The great Galveston disaster, containing a full and thrilling account of the most appalling calamity of modern times including vivid descriptions of the hurricane Page: 365
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AN ISLAND OF DESOLATION. 365
They told me with sad humor that what I had seen was as nothing
to what I could have seen had I been here Sunday and Monday
mornings. I am glad, then, that I did not come sooner, and I am
sorry that I ever came at all. What I have seen has been sufficient
to make me miserable to the longest day of my life, and what
I have heard that I could not see and could not have seen had I
been in the storm, will haunt me by day and night as long as my
I am telling an incident repeated to me by one of the most
prominent and distinguished citizens of Galveston. On Monday
seven hundred bodies had been gathered in one house near the
bay shore. Recognition of a single one was impossible. The
bodies were swollen and decomposition was setting in rapidly.
Indeed, the odor of death was on the air for blocks. What disposition
should be made of this horrifying mass of human flesh was
an imminent problem.
IMPOSSIBLE TO DISPOSE OF THE DEAD.
While the matter was under discussion, the committee was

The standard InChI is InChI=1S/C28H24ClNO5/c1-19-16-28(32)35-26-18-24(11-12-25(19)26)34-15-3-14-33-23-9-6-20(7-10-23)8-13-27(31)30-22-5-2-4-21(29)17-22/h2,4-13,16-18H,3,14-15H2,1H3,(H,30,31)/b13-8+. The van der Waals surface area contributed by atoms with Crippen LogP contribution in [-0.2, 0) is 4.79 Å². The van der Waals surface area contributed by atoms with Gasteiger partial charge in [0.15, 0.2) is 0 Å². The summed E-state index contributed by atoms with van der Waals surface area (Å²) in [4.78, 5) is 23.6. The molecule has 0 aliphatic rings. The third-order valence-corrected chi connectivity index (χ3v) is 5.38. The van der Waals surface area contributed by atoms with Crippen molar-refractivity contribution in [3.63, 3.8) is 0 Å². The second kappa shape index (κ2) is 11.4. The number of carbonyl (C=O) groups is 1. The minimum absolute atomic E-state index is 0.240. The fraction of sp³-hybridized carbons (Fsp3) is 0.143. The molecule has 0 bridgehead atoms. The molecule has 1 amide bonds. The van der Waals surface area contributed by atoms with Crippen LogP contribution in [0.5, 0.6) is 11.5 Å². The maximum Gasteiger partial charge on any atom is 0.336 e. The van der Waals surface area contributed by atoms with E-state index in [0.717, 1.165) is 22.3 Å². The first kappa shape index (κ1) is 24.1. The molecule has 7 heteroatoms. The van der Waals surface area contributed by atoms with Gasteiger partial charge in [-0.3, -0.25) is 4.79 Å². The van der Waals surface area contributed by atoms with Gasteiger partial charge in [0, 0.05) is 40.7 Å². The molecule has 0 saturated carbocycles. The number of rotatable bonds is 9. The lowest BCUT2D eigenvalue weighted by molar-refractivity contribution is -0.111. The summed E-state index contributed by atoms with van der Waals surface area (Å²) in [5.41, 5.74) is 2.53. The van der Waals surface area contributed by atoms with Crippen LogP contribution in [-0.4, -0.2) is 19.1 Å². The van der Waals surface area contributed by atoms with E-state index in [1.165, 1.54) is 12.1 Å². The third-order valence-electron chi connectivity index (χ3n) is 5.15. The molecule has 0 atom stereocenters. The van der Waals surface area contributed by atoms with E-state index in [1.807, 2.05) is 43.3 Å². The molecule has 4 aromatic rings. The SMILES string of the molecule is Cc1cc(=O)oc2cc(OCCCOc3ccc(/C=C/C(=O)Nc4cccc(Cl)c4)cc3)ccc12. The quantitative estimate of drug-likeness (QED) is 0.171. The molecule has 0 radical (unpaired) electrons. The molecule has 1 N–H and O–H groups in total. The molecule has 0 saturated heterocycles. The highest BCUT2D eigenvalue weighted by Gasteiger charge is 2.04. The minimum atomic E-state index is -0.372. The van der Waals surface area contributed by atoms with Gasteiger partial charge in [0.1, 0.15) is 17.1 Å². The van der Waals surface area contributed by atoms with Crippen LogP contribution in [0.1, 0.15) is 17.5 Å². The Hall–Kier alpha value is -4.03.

informed that there was no time to waste in deliberation, that some
of the bodies were already bursting. It was impossible to bury
them, and they could not be incinerated in that portion of the city
without endangering more life and more property, as there was no
water to extinguish a fire once started. It was decided to load the
bodies on a barge, tow it out to sea and sink them with weights.
That was the only thing to be done.
Men were called to perform this awful duty, but they quailed
at the task. And who could blame them ? They were told that
quick action was necessary, or a pestilence might come and sweep
off the balance of the living. Still they were immovable. It
was no time for dallying.
A company of men with rifles at fixed bayonets were brought
to the scene, and a force of men were compelled, at the point of
the bayonet, to perform this sad, sad duty. One by one the dead
were removed to the barge, everybody as naked as it had come
into the world-men, women and children, black and white, all
Here’s what’s next.
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Lester, Paul. The great Galveston disaster, containing a full and thrilling account of the most appalling calamity of modern times including vivid descriptions of the hurricane, book, 1900~; (texashistory.unt.edu/ark:/67531/metapth26719/m1/423/: accessed May 24, 2017), University of North Texas Libraries, The Portal to Texas History, texashistory.unt.edu; .